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Death For Dragging Killer

A jury in Jasper, Texas, has decided that white supremacist John William King should receive the death penalty for the brutal dragging death of James Byrd Jr., a black man.

After some some three hours of deliberations on Thursday, the 11 white jurors and their elected black foreman rendered their decision to Judge Joe Bob Golden, reports CBS News Correspondent Anthony Mason.

RELATED STORY: Firm Stand In Texas On Executions.
Golden read the verdict, then asked Byrd's tearful family members whether they wanted to address King. They declined.

As King was led from the courthouse, the spectators outside taunted him, yelling, "Bye!" When asked if he had anything to say, King responded with an obscenity.

Renee Mullins, Byrd's daughter, said after the sentencing that she was "very satisfied" with the decision. Nephew Darrell Verrett held up his fingers in the peace sign and said, "Everything's OK."

King will be the first white man on Texas' death row for killing a black person since capital punishment resumed in the state in the mid-70s.

Earlier Thursday, both the prosecution and the defense presented their closing arguments before the court.

"By giving Mr. King a life sentence, you're giving him at least 40 years to catch a black guard, a black nurse, a black doctor, a Jewish guard, a Jewish nurse, a Jewish doctor, or anybody else," said prosecutor Pat Hardy. "You're giving him a chance to catch anybody ... who doesn't believe in his satanic racist views, you're giving him that long to take another life."

The same jurors who convicted the 24-year-old King of capital murder on Tuesday had to decide whether he was a continuing threat to society, whether the murder of James Byrd Jr. was intentional, and if any mitigating factor in King's background merited the lesser punishment. They answered yes to the first two questions; no to the third.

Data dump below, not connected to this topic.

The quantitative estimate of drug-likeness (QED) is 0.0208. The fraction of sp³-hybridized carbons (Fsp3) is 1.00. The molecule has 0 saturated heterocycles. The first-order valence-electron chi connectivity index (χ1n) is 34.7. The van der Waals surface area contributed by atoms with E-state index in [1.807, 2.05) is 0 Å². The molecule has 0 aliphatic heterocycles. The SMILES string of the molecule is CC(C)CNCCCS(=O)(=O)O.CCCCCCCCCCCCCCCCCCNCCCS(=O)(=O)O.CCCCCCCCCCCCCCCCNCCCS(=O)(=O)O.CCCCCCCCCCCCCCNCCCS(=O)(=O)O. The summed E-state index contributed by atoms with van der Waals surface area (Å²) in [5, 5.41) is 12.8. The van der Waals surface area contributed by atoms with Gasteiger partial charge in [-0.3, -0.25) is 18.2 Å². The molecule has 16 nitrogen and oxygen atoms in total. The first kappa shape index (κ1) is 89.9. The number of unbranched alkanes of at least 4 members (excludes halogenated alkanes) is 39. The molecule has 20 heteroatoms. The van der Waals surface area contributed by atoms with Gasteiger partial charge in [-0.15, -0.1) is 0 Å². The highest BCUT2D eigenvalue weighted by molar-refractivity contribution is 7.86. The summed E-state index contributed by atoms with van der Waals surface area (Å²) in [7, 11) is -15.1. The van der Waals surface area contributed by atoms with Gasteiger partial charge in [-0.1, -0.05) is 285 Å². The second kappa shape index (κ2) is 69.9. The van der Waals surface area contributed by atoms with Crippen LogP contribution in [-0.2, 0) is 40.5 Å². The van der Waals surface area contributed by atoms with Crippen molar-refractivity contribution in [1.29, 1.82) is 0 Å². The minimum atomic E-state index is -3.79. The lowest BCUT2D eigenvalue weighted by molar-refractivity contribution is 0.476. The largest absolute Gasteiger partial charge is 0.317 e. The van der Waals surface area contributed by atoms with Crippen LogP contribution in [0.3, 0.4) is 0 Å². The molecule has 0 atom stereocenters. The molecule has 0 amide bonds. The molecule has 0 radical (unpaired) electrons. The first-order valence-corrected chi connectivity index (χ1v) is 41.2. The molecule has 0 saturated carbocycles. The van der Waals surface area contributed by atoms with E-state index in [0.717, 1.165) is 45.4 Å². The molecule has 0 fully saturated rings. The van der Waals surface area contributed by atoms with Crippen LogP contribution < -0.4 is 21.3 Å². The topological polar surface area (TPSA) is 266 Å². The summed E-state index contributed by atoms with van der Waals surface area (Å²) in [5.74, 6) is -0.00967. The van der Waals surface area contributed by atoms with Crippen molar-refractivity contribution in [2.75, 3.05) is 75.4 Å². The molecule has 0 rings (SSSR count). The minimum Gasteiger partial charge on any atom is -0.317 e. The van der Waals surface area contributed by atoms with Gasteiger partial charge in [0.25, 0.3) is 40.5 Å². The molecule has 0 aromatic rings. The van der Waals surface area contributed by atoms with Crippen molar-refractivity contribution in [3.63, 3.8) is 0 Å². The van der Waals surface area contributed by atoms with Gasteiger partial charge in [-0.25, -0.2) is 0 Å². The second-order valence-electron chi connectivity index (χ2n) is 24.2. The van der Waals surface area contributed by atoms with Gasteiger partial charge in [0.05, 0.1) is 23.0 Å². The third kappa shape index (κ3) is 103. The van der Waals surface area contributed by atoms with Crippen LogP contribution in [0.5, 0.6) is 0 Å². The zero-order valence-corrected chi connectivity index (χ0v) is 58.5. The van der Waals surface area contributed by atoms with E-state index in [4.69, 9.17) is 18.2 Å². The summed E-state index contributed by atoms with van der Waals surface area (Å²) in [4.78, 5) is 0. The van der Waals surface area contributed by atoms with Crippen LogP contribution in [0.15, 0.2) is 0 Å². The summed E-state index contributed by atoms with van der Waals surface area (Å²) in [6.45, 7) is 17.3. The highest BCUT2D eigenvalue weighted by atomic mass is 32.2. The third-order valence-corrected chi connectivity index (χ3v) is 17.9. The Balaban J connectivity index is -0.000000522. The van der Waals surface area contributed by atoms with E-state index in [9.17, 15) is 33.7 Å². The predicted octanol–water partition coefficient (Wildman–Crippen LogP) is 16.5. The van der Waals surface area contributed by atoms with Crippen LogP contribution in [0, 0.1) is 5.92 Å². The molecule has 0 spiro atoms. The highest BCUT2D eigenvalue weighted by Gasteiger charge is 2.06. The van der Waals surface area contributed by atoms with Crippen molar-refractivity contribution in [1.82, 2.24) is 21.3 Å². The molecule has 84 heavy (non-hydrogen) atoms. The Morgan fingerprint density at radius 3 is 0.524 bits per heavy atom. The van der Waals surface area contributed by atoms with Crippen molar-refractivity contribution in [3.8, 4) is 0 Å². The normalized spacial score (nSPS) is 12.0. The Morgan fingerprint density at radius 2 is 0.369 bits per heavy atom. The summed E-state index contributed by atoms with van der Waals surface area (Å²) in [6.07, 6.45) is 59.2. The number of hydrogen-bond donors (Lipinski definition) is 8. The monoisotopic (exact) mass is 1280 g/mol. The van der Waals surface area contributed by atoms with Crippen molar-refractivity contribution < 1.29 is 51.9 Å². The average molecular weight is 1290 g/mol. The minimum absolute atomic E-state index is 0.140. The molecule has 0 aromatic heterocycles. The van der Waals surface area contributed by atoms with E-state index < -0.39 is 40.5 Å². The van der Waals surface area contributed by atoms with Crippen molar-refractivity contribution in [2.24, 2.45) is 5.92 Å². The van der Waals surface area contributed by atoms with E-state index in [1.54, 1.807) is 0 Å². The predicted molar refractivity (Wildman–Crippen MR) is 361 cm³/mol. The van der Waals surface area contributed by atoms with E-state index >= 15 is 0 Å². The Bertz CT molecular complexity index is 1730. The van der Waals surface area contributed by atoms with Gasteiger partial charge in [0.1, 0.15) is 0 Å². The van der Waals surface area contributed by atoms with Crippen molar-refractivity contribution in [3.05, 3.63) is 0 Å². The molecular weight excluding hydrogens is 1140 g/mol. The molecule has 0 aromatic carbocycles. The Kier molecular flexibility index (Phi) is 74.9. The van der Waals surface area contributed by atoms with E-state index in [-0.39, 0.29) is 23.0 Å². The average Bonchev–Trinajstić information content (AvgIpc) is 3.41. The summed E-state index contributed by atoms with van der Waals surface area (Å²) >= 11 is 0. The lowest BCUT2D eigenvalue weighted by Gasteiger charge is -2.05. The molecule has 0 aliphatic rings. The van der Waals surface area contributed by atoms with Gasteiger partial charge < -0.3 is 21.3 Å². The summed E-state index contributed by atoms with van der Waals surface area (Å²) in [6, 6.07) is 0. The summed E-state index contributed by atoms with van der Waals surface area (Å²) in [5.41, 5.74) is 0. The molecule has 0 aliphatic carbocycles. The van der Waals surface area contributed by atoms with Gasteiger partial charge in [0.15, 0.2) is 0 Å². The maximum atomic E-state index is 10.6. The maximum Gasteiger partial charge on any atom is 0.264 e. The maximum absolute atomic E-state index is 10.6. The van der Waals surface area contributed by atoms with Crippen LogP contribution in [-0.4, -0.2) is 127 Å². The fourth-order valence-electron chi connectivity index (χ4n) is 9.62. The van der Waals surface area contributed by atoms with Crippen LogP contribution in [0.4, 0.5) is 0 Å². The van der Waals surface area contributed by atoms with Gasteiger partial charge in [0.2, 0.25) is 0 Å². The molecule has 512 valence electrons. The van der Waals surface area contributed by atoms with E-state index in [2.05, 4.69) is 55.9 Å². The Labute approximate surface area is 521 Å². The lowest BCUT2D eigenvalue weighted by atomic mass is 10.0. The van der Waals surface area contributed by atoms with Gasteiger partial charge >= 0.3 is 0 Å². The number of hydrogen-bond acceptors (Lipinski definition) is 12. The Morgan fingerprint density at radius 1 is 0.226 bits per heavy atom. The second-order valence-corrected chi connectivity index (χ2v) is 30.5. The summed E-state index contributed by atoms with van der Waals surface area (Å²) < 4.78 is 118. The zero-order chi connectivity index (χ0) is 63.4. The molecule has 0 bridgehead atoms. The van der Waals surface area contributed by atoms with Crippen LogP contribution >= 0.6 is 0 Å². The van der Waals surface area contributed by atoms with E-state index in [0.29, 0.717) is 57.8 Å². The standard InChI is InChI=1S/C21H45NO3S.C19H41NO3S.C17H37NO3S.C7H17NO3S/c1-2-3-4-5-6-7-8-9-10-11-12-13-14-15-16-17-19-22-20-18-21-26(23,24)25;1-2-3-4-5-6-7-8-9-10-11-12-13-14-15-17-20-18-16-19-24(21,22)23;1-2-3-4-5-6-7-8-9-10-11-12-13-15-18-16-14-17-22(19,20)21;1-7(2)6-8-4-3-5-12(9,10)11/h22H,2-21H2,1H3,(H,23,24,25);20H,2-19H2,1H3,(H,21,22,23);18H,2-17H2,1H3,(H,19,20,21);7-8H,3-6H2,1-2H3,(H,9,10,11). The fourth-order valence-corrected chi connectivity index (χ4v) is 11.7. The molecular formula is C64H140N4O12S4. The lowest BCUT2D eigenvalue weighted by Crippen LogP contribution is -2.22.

King would have been eligible for parole in 40 years if jurors chose a life sentence.

After about 35 minutes of closing arguments, the jury began its deliberations.

About an hour later, jurors sent out a note asking to see the homemade knife found in King's cell in January. The shank was eight inches long and made from a radio antenna and used a broken piece of plastic as the handle, which then was taped.

Hardy referred to it in his argument Thursday.

"The defense tried to make you believe this shank was made to hurt Mr. King," he said. "That evidence shows, the shank shows . . . the handle was taped. The reason the handle is taped is to keep the defendant from hurting himself when he digs somebody else with it."

The jury later asked to see letters with acist writings King sent to a girlfriend while he was imprisoned on a burglary charge. They also requested another note written to co-defendant Lawrence Brewer and intercepted by deputies. Brewer, 31, and Shawn Berry, 24, are awaiting trial on the same charge.

"Regardless of the outcome of this, we have made history and shall die proudly remembered, if need be," King wrote in the note introduced into evidence Monday.

Byrd, 49, died June 7 after he was picked up while walking home from a party. After a scuffle, he was pulled nearly three miles behind a pickup truck, chained by his ankles. A pathologist testified Byrd was alive until his head and right arm were severed from his torso, which was dumped across from a black cemetery northeast of Jasper.